The boy can pet and leap and climb Trico, each one an incredibly important action. Yes, even petting and muttering soothing phrases is essential. After getting into fights with creepy statue soldiers, Trico bounces and barks in a distressed manner – the only way to calm it down is to climb on the creature’s back and gently rub, muttering soothing phrases. This detail is so significant even various parts of Trico respond differently to petting (hint: It loves the area just above its hind legs).
The boy also can remove spears thrown into Trico that the creature can’t remove itself. Commanding it is rather simple but requires work, since Trico might ignore the boy. By holding R1, you can point in a direction you want it to go and actions you need like jumping or, at one point, diving. This simplicity masks a complex system of controls, extended to Trico, and what I meant by it being an extension of the player themselves.
The world is broken and perfect
The game world is a beautiful, mysterious place, punctuated by a minimalist score and very little guidance. Trees and water, flowers and birds, haunt abandoned, broken temple ruins clearly lovingly designed. Great gates and mechanisms still function, with no person in sight. Torches light long, stone hallways where all you hear are the echoes of Trico’s thunderous footsteps and cries.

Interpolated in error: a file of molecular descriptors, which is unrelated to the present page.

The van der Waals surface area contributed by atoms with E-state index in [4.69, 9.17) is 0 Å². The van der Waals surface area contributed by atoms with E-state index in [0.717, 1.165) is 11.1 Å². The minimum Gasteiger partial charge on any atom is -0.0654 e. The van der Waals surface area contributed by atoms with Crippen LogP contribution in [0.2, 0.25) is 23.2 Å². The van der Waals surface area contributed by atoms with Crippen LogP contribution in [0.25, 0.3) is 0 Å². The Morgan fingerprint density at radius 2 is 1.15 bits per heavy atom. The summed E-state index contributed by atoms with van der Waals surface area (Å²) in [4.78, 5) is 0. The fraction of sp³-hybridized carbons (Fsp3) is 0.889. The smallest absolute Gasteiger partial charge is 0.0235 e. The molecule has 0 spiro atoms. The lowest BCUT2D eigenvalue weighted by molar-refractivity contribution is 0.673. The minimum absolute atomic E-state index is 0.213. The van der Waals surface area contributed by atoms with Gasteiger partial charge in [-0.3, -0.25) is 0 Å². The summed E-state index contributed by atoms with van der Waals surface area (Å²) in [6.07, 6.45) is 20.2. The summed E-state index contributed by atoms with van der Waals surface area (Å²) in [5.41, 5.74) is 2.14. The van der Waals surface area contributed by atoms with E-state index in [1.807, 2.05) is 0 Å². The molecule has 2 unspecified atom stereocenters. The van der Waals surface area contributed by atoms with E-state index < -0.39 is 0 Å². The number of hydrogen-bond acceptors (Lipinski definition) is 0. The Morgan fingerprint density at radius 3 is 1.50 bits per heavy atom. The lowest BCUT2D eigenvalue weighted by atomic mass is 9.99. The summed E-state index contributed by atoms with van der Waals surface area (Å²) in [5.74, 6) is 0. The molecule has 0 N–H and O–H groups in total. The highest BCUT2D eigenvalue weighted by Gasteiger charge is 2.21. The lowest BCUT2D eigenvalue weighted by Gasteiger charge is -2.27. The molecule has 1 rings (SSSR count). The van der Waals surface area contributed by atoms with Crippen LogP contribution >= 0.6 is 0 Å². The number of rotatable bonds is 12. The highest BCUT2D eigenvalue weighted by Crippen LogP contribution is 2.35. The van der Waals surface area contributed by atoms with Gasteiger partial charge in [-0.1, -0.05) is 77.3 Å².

Your biggest menace in the game isn’t any creature, it’s the camera. It gets stuck in walls, sometimes Trico, as the creature marches forward with the boy gripping on. The camera will hinder your ability to solve puzzles in sometimes unfair ways (one puzzle was almost unsolvable due to a bizarre choice of fixed camera placement that made navigating near impossible).
After you’re told what actions you may perform, very little else aids you. Nothing gets highlighted, for example, to help you figure out interaction. I did not realise, for example, that creeping foliage on walls operated like feathers, meaning they were climbable. This lack of hand-holding (which players of Ico might think is a pun) does make the game significantly more challenging, but I think it’s important. I figured out the puzzles and I’m not particularly good at puzzle games, even with an antagonistic camera.
Though the map focuses entirely on this abandoned temple-like area (I won’t say more what it is), it offers diverse environments and a massive number of problems to solve – I never felt like I was doing the same set of sequences throughout the many, many hours of play (and yes, it’s surprisingly a long game). Indeed, as soon as you think you’ve found a rhythm to puzzle solving, the game either upends your expectations or gets rid of the pattern altogether. You can never feel secure in your actions – this only helps reinforce that all you have to rely on is Trico. Even the ground beneath your feet is not certain. Again, through necessity, this bonding with the beast cements itself.